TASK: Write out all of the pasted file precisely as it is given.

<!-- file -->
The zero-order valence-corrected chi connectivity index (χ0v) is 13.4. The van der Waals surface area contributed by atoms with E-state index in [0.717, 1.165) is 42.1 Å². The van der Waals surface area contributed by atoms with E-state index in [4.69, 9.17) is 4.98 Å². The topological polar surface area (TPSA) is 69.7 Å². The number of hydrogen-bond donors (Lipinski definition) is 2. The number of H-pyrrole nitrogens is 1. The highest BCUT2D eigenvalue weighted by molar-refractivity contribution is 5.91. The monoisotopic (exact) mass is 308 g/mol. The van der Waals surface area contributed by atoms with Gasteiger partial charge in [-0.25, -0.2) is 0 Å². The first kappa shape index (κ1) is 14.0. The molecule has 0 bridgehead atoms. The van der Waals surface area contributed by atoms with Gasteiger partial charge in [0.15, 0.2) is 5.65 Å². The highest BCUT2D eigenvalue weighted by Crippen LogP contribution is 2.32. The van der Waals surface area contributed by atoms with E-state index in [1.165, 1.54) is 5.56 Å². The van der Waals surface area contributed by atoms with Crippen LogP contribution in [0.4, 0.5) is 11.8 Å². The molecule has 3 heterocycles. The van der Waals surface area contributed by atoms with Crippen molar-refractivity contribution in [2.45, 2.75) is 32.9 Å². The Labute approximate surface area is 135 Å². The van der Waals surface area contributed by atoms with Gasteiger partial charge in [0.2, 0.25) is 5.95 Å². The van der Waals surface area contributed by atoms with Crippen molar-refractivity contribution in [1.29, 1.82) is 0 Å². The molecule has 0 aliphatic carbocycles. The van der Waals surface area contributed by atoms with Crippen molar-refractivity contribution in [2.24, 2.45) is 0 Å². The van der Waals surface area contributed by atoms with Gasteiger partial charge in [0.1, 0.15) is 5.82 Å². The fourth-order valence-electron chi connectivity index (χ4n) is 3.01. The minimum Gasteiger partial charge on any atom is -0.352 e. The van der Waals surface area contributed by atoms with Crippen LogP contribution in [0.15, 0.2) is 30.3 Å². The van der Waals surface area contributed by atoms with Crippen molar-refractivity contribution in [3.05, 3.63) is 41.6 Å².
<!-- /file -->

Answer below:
The zero-order valence-corrected chi connectivity index (χ0v) is 13.4. The van der Waals surface area contributed by atoms with E-state index in [0.717, 1.165) is 42.1 Å². The van der Waals surface area contributed by atoms with E-state index in [4.69, 9.17) is 4.98 Å². The topological polar surface area (TPSA) is 69.7 Å². The number of hydrogen-bond donors (Lipinski definition) is 2. The number of H-pyrrole nitrogens is 1. The highest BCUT2D eigenvalue weighted by molar-refractivity contribution is 5.91. The monoisotopic (exact) mass is 308 g/mol. The van der Waals surface area contributed by atoms with Gasteiger partial charge in [-0.25, -0.2) is 0 Å². The first kappa shape index (κ1) is 14.0. The molecule has 0 bridgehead atoms. The van der Waals surface area contributed by atoms with Gasteiger partial charge in [0.15, 0.2) is 5.65 Å². The highest BCUT2D eigenvalue weighted by Crippen LogP contribution is 2.32. The van der Waals surface area contributed by atoms with E-state index in [1.165, 1.54) is 5.56 Å². The van der Waals surface area contributed by atoms with Crippen LogP contribution in [0.4, 0.5) is 11.8 Å². The molecule has 3 heterocycles. The van der Waals surface area contributed by atoms with Crippen molar-refractivity contribution in [2.45, 2.75) is 32.9 Å². The Labute approximate surface area is 135 Å². The van der Waals surface area contributed by atoms with Gasteiger partial charge in [0.2, 0.25) is 5.95 Å². The van der Waals surface area contributed by atoms with Crippen molar-refractivity contribution in [1.29, 1.82) is 0 Å². The molecule has 0 aliphatic carbocycles. The van der Waals surface area contributed by atoms with Crippen molar-refractivity contribution in [2.24, 2.45) is 0 Å². The van der Waals surface area contributed by atoms with Gasteiger partial charge in [0.1, 0.15) is 5.82 Å². The fourth-order valence-electron chi connectivity index (χ4n) is 3.01. The minimum Gasteiger partial charge on any atom is -0.352 e. The van der Waals surface area contributed by atoms with Crippen LogP contribution in [0.15, 0.2) is 30.3 Å². The van der Waals surface area contributed by atoms with Crippen molar-refractivity contribution in [3.05, 3.63) is 41.6 Å².